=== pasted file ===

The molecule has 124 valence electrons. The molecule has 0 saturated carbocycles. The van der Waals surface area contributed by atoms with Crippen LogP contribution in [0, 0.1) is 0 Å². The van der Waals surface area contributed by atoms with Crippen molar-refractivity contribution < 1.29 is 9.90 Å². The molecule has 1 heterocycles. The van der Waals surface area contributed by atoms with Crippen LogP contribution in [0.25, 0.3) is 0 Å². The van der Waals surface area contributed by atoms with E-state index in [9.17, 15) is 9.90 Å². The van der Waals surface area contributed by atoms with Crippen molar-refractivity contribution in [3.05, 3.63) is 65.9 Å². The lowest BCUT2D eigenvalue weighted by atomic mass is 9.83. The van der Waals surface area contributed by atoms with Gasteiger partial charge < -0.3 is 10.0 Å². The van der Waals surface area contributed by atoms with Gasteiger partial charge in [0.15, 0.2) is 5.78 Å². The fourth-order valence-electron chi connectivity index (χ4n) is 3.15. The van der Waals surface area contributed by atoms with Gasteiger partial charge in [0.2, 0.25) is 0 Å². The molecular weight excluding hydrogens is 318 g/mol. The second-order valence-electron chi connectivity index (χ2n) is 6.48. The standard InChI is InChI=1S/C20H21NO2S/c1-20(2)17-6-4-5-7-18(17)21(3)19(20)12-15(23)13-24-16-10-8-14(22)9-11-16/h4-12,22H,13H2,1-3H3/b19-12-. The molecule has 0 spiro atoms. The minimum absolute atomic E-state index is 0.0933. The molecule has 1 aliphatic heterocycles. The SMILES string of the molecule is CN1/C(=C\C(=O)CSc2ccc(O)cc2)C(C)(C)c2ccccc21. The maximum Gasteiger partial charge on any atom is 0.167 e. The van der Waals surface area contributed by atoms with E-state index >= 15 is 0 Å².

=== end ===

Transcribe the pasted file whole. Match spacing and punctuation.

The molecule has 124 valence electrons. The molecule has 0 saturated carbocycles. The van der Waals surface area contributed by atoms with Crippen LogP contribution in [0, 0.1) is 0 Å². The van der Waals surface area contributed by atoms with Crippen molar-refractivity contribution < 1.29 is 9.90 Å². The molecule has 1 heterocycles. The van der Waals surface area contributed by atoms with Crippen LogP contribution in [0.25, 0.3) is 0 Å². The van der Waals surface area contributed by atoms with E-state index in [9.17, 15) is 9.90 Å². The van der Waals surface area contributed by atoms with Crippen molar-refractivity contribution in [3.05, 3.63) is 65.9 Å². The lowest BCUT2D eigenvalue weighted by atomic mass is 9.83. The van der Waals surface area contributed by atoms with Gasteiger partial charge < -0.3 is 10.0 Å². The van der Waals surface area contributed by atoms with Gasteiger partial charge in [0.15, 0.2) is 5.78 Å². The fourth-order valence-electron chi connectivity index (χ4n) is 3.15. The van der Waals surface area contributed by atoms with Gasteiger partial charge in [0.2, 0.25) is 0 Å². The molecular weight excluding hydrogens is 318 g/mol. The second-order valence-electron chi connectivity index (χ2n) is 6.48. The standard InChI is InChI=1S/C20H21NO2S/c1-20(2)17-6-4-5-7-18(17)21(3)19(20)12-15(23)13-24-16-10-8-14(22)9-11-16/h4-12,22H,13H2,1-3H3/b19-12-. The molecule has 0 spiro atoms. The minimum absolute atomic E-state index is 0.0933. The molecule has 1 aliphatic heterocycles. The SMILES string of the molecule is CN1/C(=C\C(=O)CSc2ccc(O)cc2)C(C)(C)c2ccccc21. The maximum Gasteiger partial charge on any atom is 0.167 e. The van der Waals surface area contributed by atoms with E-state index >= 15 is 0 Å².